1. As salamu alaikum wa rahmatullahi wa barakatuh, it is a pleasure to read such a great article.
    The fact remains in the brothers and sisters not understanding the dangers of Facebook. I created a social network just for Muslimahs and yes I have been able to keep it open for 2 years. I invited thousands of sisters to come an join, as for today we have 287 members from around the world. Alhamdulillah, I am very please with the numbers and the sisters trying to stay connected. A lot of them don’t want to join and May Allah forgive me, because is no interaction with the opposite sex and is no fitnah allowed. What is wrong with this picture? Is not so hard to choose either you choose the right way or the wrong way is no middle path in Islam.
    Jazak allahu khayr,

    • Wa alaik salam wa Rahmatullaahi wa Barakaatuh Sis!

      Anything that is tayyib comes from Him alone, mistakes are mine alone. Al-hamdulillah, I saw your social network page and have signed up for it. In fact, I signed up for it again since I can’t remember my previous which email I used. Kheir Insha Allah, I’m sure sisters are not aware of the dawah4sisters page and they will sign up once they come to know 🙂

      I believe there is a middle path in Islam but we need to know where to draw it. If there is a necessity to interact with the opposite gender (i.e. in crucial situations for example someone is in need of help), then there should be guidelines in doing so. Allahu Alam.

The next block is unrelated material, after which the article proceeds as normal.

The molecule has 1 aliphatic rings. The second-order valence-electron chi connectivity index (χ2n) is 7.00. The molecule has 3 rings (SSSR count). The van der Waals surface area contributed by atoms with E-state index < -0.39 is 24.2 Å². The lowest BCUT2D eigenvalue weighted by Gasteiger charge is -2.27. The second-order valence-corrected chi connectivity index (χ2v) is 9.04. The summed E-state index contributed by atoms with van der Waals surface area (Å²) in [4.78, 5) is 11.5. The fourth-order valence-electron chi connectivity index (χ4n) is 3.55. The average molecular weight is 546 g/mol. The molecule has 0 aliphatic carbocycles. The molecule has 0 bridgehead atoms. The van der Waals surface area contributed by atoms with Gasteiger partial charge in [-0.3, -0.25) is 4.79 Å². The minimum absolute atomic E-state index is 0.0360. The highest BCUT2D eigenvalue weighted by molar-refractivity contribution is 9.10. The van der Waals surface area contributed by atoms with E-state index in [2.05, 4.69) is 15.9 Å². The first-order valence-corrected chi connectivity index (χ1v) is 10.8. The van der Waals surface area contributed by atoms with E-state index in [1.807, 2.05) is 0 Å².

Wa Jazakillah khayr for your comment!

  2. True sis, Facebook really is one giant quicksand pit, you don’t even realize that you’re slowly sinking if you don’t watch it.

    My sister once called FB voyeuristic when I asked her why I don’t see her there often. It’s basically peeping at what everyone else has got on display isn’t it? And this in turn leads to other stuff such as backbiting and promoting haram and creating endless fitnah!

    But then again, there is also the other side of the coin. Facebook can also be used as a platform for good. As you said, Da’wah pages are run by brothers and we would be missing out on beneficial ilm if we choose to avoid them. The trick is as you said, to avoid becoming too chummy by talking about irrelevant things and going overboard with the smilies and lolz!

    It’s an interesting thing you’ve said about how the sisters interact. Sometimes I see people getting a little too much with the affection on FB! Lol, I find it weird too 😛

    I recently read an article about the horrors of facebook (can’t remember from where now) and promptly went on a cleaning spree. Lol, I wonder what people are gonna say when they discover they’re no longer on my friends list? *bites nails*

    • I like that term ‘giant quicksand’ you used to describe Facebook.. It fits the description nicely! How often is it that we don’t realize our eemaan is plunging until we reach the bottom? And especially with Facebook, with all the interactions with each other, we don’t realise that it can have a negative effect on our Eemaan..

      You raised a good point there. Since it is easy to add just about anyone, we wouldn’t know who our friends are.. Some might harbor ill feelings towards us and like you said, all kinds of fitnah can occur without our knowledge.